Specific Russian features

In Russia, the double-headed eagle was always accompanied by another national symbol: a horseman slaying a serpent with a spear, portrayed on a shield. The horseman is a symbol of Russia&rsquos capital, Moscow, and usually represents St. George the Victorious. However, since Russia is a secular state, this interpretation is unofficial.

The coat of arms has changed throughout history, with the eagle changing from gold to black, and then back to its current gold. Also, it has gained and lost the crowns over its heads. Currently, each head is topped with another crown &lsquofloating&rsquo between them, which once more symbolizes unity. In its talons, the eagle holds an orb and a scepter &ndash symbols of power and authority.

The current interpretation of the coat of arms is quite similar to those used in the Russian Empire. After the monarchy was overthrown in 1917, the eagle became white (maybe it just turned pale). With the Bolsheviks in power, the bird had a rest for about 70 years, and was replaced by the hammer and sickle. Since 1993 the eagle is back, still looking in opposite directions, and wearing three crowns on two heads.

This article is part of the "Why Russia&hellip?" series in which RBTH answers popular questions about Russia.

If using any of Russia Beyond's content, partly or in full, always provide an active hyperlink to the original material.


Our History

The origins of the Byzantine mosaic bring us back to the times of Byzantium and the Eastern Roman Empire but the first pieces have been discovered thanks to the Vatican State.
Reverenda Fabbrica di San Pietro was founded and it allowed mosaic art to have its own identity and to develop, independent of the painting.

Towards the end of �, a few craftsmen left the Reverenda Fabbrica Vatican and brought the art of Mosaic Minute in Florence where it found a welcoming public and was allowed to expand.

Small workshops of mosaic craftsmen passed down the art from one generation to another and from the second half of the 800, we have the first evidence of the activity of an artisan company that in the future will be known as “Filippini & Paoletti”.

The Filippini & Paoletti is now in its fourth generation. Filippini Alfonso, skillful goldsmith, and Paoletti Vittorio, a student of mosaic artists, decided to open a laboratory located in an old wine cellar in the historic center, to produce small mosaic objects destined to the Lords of Florence and to the wealthiest tourist customers.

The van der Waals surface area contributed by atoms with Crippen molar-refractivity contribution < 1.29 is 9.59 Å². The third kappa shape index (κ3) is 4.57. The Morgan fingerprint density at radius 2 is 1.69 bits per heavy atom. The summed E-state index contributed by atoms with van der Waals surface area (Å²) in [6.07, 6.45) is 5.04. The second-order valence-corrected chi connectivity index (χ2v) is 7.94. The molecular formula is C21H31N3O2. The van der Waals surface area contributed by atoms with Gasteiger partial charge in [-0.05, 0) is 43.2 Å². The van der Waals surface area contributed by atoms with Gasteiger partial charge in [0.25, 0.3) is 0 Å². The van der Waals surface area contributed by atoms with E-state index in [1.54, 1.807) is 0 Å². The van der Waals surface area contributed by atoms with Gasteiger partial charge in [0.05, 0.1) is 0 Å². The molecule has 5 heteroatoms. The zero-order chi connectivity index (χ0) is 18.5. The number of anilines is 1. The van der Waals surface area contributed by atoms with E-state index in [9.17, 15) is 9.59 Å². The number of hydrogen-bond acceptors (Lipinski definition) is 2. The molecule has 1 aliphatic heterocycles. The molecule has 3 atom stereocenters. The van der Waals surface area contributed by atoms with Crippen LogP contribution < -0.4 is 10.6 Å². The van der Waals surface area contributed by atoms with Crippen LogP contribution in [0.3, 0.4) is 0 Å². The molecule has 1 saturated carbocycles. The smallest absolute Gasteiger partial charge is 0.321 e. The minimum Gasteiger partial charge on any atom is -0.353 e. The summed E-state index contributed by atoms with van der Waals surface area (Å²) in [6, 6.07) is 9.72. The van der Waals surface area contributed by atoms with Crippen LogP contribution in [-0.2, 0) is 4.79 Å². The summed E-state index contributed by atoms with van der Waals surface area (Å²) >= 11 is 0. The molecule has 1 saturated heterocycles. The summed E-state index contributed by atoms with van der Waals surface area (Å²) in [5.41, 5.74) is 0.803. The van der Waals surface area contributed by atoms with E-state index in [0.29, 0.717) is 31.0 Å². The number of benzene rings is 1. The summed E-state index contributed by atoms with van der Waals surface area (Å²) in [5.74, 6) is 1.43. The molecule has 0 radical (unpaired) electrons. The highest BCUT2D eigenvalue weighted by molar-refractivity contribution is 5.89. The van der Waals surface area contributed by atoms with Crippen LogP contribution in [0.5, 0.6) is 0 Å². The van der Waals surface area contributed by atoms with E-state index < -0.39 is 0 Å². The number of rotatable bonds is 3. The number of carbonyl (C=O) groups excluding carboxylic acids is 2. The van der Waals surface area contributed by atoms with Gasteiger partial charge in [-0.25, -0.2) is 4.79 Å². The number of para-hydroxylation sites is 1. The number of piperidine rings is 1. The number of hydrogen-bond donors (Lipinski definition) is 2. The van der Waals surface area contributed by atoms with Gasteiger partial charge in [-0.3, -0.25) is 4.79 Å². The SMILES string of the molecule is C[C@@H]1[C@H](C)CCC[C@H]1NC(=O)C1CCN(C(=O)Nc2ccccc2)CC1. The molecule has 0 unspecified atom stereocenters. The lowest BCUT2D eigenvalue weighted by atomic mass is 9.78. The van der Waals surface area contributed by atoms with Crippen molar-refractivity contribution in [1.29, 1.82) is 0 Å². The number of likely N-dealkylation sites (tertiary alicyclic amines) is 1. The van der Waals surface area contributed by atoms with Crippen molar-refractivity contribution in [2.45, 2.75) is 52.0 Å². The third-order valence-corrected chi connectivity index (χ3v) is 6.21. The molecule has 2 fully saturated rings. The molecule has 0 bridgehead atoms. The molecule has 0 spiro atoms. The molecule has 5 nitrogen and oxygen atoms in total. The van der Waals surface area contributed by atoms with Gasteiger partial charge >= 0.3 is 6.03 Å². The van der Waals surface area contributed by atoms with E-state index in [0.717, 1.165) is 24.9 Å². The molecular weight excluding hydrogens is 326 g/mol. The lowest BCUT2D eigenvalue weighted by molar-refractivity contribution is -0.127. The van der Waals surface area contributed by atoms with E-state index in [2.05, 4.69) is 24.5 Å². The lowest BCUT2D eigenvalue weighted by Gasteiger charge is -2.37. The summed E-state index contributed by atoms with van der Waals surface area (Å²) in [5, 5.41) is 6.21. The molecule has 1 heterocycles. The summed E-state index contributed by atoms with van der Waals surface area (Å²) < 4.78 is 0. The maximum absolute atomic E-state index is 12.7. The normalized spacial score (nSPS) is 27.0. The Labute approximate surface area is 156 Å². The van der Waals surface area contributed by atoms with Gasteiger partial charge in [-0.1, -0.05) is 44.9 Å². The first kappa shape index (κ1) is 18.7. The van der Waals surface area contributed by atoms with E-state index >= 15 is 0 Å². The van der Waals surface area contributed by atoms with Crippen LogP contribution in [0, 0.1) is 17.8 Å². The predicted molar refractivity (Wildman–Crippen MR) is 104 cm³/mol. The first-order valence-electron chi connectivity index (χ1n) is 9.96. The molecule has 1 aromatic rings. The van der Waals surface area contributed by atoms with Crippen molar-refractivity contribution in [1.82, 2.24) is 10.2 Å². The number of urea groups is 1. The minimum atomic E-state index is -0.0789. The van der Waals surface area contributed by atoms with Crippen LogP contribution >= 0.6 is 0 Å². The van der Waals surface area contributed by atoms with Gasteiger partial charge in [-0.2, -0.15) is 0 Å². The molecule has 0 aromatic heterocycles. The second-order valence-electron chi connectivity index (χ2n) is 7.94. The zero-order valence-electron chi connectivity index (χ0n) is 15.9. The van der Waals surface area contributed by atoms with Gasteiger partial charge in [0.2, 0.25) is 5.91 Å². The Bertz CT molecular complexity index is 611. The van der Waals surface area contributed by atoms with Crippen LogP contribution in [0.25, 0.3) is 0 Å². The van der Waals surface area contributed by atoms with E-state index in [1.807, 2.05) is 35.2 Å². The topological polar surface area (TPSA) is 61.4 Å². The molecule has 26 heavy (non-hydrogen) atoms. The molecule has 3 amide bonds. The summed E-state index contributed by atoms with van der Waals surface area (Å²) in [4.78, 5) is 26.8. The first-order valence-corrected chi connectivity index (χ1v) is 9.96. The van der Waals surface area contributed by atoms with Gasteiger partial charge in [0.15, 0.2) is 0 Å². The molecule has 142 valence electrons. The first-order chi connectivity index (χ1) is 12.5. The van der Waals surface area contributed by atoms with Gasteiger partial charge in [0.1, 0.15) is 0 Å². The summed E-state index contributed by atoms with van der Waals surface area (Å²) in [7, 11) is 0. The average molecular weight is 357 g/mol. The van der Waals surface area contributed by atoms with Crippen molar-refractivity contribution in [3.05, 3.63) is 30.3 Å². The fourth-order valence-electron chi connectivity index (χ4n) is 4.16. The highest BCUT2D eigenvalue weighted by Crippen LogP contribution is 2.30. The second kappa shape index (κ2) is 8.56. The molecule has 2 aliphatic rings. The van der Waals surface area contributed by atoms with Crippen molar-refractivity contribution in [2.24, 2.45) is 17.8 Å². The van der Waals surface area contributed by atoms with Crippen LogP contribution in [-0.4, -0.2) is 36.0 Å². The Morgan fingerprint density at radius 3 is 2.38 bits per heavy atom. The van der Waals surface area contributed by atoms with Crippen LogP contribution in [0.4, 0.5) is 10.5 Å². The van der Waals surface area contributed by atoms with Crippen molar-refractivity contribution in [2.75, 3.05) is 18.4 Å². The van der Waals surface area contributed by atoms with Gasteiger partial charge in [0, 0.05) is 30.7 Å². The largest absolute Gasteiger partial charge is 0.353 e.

Their sons, Filippini Ilario and Paoletti Giovanni followed their footsteps together with their grandsons and in 1947, moved the laboratory to its current place: Piazza Santo Spirito.

Immediately after the war, began the first exports and from 1970 Fei Ascanio, grandson of the Filippini’s, and Paoletti Paolo with their sons, are the owners of the firm and they are the main producers of the Byzantine Mosaic.


Mosaic

Sculpture in the round, the preferred medium for images of pagan deities, disappeared in Byzantium and was replaced by its aesthetic opposite: mosaic. With figures depicted against a glimmering gold background, mosaics suggest an ethereal, heavenly realm. In antiquity, most mosaics adorned floors and so were usually made of colored stones that could withstand people walking on them. Because the Byzantines put mosaics on the walls, they could also use fragile materials: mother of pearl, gold and silver leaf, and glass of different colors. Small glass cubes, or tesserae, were placed at angles to catch and reflect the light, creating a sparkling, otherworldly atmosphere.

Portable mosaic icons are among the most luxurious works of Byzantine art. Very few examples are preserved, most of them small the icon of the Virgin featured in the slideshow above is one of fewer than a dozen large mosaic icons to survive. Despite the areas of loss where the three wooden planks join, the high quality of this icon is clear from the use of tesserae of different sizes: largest for the background, smaller for the garments, and still smaller for the flesh tones. The costly technique and delicate modulations of color suggest that this icon was made in Constantinople.

Banner Image: Mosaic icon of the Virgin Episkepsis, Constantinople, late 13th century, glass, gold, and silver tesserae, Athens, Byzantine and Christian Museum

Fragment of a mosaic with the Virgin, Constantinople, 9th–10th century, glass and marble tesserae, Athens, Benaki Museum, Gift of Stefanos and Penelope Delta

Founded before 454, the Stoudios Monastery was one of the most important in Constantinople, playing a leading role in the spiritual life of Byzantium during and after Iconoclasm. The mosaics on the walls of its church were praised by visitors in the tenth century and thereafter, but only this fragment remains. The Virgin’s green-and-gold halo is a modern restoration.